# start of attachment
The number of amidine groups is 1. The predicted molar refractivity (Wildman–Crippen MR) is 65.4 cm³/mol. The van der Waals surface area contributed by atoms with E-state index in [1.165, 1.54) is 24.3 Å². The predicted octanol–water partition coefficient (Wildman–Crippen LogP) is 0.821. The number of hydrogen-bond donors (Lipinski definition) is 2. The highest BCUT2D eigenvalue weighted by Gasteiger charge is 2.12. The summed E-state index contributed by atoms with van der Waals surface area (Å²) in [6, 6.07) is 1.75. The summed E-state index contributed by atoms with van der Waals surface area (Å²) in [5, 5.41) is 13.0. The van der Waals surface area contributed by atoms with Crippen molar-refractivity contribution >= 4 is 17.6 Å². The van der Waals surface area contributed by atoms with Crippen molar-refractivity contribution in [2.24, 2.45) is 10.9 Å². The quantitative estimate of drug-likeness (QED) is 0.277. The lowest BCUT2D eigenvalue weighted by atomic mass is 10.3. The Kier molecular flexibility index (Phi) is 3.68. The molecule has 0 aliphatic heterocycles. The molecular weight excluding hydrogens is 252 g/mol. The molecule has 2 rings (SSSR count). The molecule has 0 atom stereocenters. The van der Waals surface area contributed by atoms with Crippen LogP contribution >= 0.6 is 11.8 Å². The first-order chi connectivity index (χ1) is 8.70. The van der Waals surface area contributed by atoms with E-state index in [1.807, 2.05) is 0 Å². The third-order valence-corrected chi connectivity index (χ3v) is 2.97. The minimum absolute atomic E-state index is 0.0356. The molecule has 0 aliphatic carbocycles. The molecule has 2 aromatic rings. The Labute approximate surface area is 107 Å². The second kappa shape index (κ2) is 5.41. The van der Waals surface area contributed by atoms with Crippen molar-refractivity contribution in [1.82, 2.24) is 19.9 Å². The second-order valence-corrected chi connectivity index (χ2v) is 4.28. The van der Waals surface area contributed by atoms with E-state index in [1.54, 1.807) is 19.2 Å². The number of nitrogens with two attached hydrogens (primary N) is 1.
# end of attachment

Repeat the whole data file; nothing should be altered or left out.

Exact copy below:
The number of amidine groups is 1. The predicted molar refractivity (Wildman–Crippen MR) is 65.4 cm³/mol. The van der Waals surface area contributed by atoms with E-state index in [1.165, 1.54) is 24.3 Å². The predicted octanol–water partition coefficient (Wildman–Crippen LogP) is 0.821. The number of hydrogen-bond donors (Lipinski definition) is 2. The highest BCUT2D eigenvalue weighted by Gasteiger charge is 2.12. The summed E-state index contributed by atoms with van der Waals surface area (Å²) in [6, 6.07) is 1.75. The summed E-state index contributed by atoms with van der Waals surface area (Å²) in [5, 5.41) is 13.0. The van der Waals surface area contributed by atoms with Crippen molar-refractivity contribution >= 4 is 17.6 Å². The van der Waals surface area contributed by atoms with Crippen molar-refractivity contribution in [2.24, 2.45) is 10.9 Å². The quantitative estimate of drug-likeness (QED) is 0.277. The lowest BCUT2D eigenvalue weighted by atomic mass is 10.3. The Kier molecular flexibility index (Phi) is 3.68. The molecule has 0 aliphatic heterocycles. The molecular weight excluding hydrogens is 252 g/mol. The molecule has 2 rings (SSSR count). The molecule has 0 atom stereocenters. The van der Waals surface area contributed by atoms with Crippen LogP contribution >= 0.6 is 11.8 Å². The first-order chi connectivity index (χ1) is 8.70. The van der Waals surface area contributed by atoms with E-state index in [1.807, 2.05) is 0 Å². The third-order valence-corrected chi connectivity index (χ3v) is 2.97. The minimum absolute atomic E-state index is 0.0356. The molecule has 0 aliphatic carbocycles. The molecule has 2 aromatic rings. The Labute approximate surface area is 107 Å². The second kappa shape index (κ2) is 5.41. The van der Waals surface area contributed by atoms with Crippen molar-refractivity contribution in [1.82, 2.24) is 19.9 Å². The second-order valence-corrected chi connectivity index (χ2v) is 4.28. The van der Waals surface area contributed by atoms with E-state index in [1.54, 1.807) is 19.2 Å². The number of nitrogens with two attached hydrogens (primary N) is 1.